Can Feminism Be Intersectional?
FMF’s dedication and efficiency set it apart from other non-profits that I have experience working with—here, things move quickly and people give their all to these causes. In this way, the FMF is extremely successful. It sets out to complete specific tasks, and completes such tasks in a relatively short time period. Further, these tasks are of vast importance—they both compel people to care and take action in furthering the feminist movement through research and data, as well as directly assist people such as by protecting clinics and making sure they stay open to serve women needing abortions, birth control, or other forms of family planning. The constant passion and dedication that FMF staff and interns put into these projects is both inspiring and necessary to the success of the organization.
I find myself wondering, though: how are these projects chosen? And what if there are more “pressing” issues that we should be on? This is not to say, of course, that the FMF staff does not care deeply about other issues—immigration, for example. Just last week, the majority of the office spontaneously took a half day so that we could attend an anti-ICE rally, in protest of the separation of undocumented parents and children at the border. Although we came out and showed support, we came as a group of predominantly white, American-born women holding signs that said “Feminists Fight Back” and “Stop the War on Women.” While these are indeed powerful slogans, since we were preoccupied with our main projects, we did not prepare specific signs nor were we able to contribute in organizing this event or rallying behind this movement in other ways besides our physical presence. I grappled with this guilt and began to question the FMF.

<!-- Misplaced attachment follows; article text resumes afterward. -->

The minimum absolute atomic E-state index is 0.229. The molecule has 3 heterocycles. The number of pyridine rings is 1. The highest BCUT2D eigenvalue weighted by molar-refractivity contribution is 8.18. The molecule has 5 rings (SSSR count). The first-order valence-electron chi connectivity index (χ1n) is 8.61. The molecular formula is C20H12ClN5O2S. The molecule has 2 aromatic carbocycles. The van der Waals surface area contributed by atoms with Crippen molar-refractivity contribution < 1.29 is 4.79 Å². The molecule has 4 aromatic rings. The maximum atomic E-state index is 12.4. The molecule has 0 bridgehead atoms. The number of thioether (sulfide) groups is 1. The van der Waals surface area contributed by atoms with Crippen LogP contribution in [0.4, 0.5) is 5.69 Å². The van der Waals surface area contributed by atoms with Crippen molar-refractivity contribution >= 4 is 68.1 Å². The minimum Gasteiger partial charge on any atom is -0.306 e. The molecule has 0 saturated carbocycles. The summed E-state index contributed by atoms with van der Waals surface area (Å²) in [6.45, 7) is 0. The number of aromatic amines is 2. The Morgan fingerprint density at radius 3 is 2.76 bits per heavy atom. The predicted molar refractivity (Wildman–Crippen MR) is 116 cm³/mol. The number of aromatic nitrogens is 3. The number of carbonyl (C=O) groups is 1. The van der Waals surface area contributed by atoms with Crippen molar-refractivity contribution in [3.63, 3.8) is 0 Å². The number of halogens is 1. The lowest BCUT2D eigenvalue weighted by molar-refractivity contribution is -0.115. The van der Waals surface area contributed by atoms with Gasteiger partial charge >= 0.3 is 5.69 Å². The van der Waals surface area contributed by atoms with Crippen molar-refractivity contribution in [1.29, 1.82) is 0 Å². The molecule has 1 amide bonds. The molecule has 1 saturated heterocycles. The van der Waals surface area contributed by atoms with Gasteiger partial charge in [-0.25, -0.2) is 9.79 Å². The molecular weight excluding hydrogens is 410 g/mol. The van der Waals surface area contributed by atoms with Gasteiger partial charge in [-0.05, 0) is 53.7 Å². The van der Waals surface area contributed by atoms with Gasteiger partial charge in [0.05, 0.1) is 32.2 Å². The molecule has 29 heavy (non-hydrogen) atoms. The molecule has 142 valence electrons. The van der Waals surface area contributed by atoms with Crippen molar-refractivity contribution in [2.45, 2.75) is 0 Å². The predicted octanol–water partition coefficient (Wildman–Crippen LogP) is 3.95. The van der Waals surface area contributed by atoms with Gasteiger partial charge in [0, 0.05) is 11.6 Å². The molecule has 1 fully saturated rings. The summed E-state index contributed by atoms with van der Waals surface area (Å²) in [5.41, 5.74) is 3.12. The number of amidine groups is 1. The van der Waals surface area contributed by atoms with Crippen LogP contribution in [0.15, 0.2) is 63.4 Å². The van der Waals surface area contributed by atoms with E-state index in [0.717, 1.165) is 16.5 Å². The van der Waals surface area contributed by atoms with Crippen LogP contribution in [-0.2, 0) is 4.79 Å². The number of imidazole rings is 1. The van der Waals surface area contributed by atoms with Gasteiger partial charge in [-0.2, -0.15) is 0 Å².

Not only do we not focus enough on immigrant women in this political climate, but at the protest it also occurred to me: we do not do enough in addressing racial inequities amongst women of color. This was highlighted to me by the fact that the majority of the women at the FMF office are white. Further, FMF’s absence in the realm of LGBTQ activism struck me. LGBTQ rights are so intertwined with women’s rights, surely, we should expand our advocacy? A massive portion of my daily work is dedicated to reproductive justice, and much of that work is catered to heterosexual women. We all know that “white feminism,” as it is known, is a non-inclusive, problematic form of feminism. Are we guilty of perpetuating that form of feminism by failing to directly address issues of intersectionality?